A junior miner searching for battery-grade metals in the Timmins area has signed a memorandum of understanding (MOU) with a nearby First Nation community.
The Toronto-based exploration outfit has three early stage nickel-cobalt-copper projects in the area.
The MOU indicates that the company respects Aboriginal and treaty rights when engaged in exploration activities, and lays out a framework for future engagement.
It sets down a consultation and accommodation process with the First Nation, that, as the projects advance, can evolve into negotiations for an impact benefit agreement (IBM) should any of the three projects reach the feasibility stage.
The IBM identifies business and job opportunities for community members to participate in the company’s activities and operations.
In an Oct. 11 company news release, Flying Post Chief Murray Ray said he was pleased with the signing.
“The agreement outlines a process for mutual engagement throughout the exploration phase. Flying Post believes that exploration activities should be done in a manner that is respectful of traditional and treaty rights and the environment, and provide employment and business opportunities. The signing of this MOU is a promising first step in establishing a meaningful relationship with Pancon.”
Pancon president-CEO Layton Croft was looking forward to a “productive, long-term relationship” with the community in advancing their properties.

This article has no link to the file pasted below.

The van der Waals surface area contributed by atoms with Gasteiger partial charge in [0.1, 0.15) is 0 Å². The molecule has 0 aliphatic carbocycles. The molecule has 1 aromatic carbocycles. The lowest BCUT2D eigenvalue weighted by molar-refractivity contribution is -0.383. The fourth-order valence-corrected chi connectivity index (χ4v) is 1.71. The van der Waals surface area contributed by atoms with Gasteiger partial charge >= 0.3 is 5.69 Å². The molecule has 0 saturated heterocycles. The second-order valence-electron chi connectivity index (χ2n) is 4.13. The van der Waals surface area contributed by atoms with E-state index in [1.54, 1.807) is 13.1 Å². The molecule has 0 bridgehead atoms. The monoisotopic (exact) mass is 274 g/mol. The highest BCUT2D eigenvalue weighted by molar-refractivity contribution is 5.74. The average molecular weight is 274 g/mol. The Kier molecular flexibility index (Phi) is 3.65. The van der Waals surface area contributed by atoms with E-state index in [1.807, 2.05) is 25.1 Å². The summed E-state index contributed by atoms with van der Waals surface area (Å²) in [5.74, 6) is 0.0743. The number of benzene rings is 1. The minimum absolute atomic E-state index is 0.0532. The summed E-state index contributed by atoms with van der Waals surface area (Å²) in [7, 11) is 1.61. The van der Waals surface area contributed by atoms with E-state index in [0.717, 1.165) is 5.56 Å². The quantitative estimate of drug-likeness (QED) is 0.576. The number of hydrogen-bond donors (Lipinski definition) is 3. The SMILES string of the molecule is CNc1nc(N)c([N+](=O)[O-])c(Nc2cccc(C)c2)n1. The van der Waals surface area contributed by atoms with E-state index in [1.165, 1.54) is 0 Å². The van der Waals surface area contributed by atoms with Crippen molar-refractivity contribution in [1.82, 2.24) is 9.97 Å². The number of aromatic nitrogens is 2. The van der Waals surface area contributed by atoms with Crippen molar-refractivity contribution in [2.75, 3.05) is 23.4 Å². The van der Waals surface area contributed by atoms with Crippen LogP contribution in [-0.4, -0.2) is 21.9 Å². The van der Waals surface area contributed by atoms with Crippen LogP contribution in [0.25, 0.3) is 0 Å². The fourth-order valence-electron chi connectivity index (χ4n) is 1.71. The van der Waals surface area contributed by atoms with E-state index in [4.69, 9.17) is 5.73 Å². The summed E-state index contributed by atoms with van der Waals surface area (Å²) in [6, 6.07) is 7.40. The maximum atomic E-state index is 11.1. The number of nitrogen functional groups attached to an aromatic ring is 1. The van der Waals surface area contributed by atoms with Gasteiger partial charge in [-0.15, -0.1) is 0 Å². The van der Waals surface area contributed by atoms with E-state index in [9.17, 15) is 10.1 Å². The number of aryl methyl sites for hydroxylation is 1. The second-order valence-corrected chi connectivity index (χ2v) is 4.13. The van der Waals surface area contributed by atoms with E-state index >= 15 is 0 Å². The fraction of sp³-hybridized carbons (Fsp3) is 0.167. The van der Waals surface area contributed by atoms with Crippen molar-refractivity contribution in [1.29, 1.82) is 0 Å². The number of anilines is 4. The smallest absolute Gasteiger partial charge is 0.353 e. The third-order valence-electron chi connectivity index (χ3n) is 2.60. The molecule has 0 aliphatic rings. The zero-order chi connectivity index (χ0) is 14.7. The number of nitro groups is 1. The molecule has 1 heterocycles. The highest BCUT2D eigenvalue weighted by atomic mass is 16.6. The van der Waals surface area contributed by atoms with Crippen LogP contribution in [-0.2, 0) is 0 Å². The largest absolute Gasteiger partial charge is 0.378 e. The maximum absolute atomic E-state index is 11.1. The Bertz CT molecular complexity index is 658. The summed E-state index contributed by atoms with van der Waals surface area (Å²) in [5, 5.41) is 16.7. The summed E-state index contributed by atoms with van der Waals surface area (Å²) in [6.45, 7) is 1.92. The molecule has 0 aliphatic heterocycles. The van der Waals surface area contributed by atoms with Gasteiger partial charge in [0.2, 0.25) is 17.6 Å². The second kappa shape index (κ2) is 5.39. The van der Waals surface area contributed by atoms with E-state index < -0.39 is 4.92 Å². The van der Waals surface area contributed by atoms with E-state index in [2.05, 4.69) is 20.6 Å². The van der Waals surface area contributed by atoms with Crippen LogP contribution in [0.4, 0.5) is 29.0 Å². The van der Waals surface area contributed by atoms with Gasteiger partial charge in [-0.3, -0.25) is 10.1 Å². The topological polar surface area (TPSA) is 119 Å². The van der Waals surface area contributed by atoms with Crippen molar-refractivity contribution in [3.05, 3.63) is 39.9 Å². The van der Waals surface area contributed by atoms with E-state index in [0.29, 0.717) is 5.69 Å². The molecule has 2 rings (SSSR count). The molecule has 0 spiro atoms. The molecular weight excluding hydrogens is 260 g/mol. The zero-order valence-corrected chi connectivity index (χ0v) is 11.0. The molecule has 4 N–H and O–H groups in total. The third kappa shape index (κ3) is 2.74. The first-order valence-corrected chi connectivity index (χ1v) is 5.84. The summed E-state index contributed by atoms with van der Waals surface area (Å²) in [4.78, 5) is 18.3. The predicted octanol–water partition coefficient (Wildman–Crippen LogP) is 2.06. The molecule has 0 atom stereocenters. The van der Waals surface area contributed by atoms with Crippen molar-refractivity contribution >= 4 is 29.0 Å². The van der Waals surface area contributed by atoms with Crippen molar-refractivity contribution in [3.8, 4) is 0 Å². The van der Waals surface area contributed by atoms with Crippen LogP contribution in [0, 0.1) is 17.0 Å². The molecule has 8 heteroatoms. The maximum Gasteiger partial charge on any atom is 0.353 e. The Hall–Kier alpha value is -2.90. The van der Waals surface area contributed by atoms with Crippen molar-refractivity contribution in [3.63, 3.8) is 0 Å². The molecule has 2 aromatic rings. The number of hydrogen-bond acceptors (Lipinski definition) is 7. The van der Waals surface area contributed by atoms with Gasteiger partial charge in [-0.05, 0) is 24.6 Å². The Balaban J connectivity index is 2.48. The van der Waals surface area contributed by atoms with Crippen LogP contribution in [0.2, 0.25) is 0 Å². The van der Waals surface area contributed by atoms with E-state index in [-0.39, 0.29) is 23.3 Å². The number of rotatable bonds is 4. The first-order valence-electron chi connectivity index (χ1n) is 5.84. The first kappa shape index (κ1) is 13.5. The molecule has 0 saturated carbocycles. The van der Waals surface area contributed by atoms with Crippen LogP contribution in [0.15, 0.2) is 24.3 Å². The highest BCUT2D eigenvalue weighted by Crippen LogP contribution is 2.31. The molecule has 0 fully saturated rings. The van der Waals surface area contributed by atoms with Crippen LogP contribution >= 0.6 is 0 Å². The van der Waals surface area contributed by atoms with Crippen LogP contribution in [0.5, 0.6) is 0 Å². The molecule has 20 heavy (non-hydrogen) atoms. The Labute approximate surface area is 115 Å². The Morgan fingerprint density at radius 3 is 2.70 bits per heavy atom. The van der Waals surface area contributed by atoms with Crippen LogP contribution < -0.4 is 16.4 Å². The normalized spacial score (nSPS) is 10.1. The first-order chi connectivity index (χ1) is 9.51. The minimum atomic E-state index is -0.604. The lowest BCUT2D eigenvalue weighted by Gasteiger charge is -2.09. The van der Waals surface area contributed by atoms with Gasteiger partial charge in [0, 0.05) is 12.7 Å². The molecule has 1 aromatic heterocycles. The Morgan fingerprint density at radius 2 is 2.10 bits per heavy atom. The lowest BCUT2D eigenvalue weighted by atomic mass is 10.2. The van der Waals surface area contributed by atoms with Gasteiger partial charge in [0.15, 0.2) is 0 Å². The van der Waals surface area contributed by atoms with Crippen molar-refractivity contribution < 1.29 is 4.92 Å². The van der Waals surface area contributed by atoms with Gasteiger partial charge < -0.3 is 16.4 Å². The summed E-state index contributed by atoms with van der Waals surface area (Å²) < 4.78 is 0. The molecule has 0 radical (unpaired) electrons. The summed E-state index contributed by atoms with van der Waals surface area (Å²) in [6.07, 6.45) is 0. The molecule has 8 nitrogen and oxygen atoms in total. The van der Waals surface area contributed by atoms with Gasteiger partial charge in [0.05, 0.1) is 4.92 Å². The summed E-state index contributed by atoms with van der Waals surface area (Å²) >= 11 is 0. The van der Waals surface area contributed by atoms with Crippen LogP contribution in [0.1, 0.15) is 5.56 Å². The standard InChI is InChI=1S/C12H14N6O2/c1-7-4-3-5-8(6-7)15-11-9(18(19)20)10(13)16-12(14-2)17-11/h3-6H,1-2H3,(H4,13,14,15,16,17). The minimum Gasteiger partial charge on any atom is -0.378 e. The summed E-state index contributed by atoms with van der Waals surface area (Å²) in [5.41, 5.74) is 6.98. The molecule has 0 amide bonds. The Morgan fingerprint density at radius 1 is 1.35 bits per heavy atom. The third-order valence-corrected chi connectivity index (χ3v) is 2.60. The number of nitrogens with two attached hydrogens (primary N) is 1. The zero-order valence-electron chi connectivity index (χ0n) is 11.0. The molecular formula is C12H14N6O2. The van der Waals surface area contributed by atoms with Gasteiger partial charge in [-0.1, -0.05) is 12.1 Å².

“This MOU is a tangible example of Pancon’s community relations policy, which affirms our company’s belief that minerals exploration and mining – in addition to creating value for shareholders – can and should be a positive catalyst for environmental stewardship, economic development, and social responsibility. We conduct our business activities in pursuit of these outcomes, and to create shared value with First Nations, host communities and other stakeholder groups.”
The company is a newcomer to the Timmins camp, having acquired the three properties – Montcalm, Gambler and Nova – earlier this year.
Montcalm and Gambler are 65 kilometres northwest of the city. Nova is 25 kilometres southwest of Montcalm.
Montcalm and Gambler are adjacent to Glencore’s former Montcalm Mine, which produced 3.9 million tonnes of nickel, copper and cobalt prior to its 2011 closure.
Airborne geophysics, soil sampling, prospecting and drilling were conducted at the properties over the spring and summer.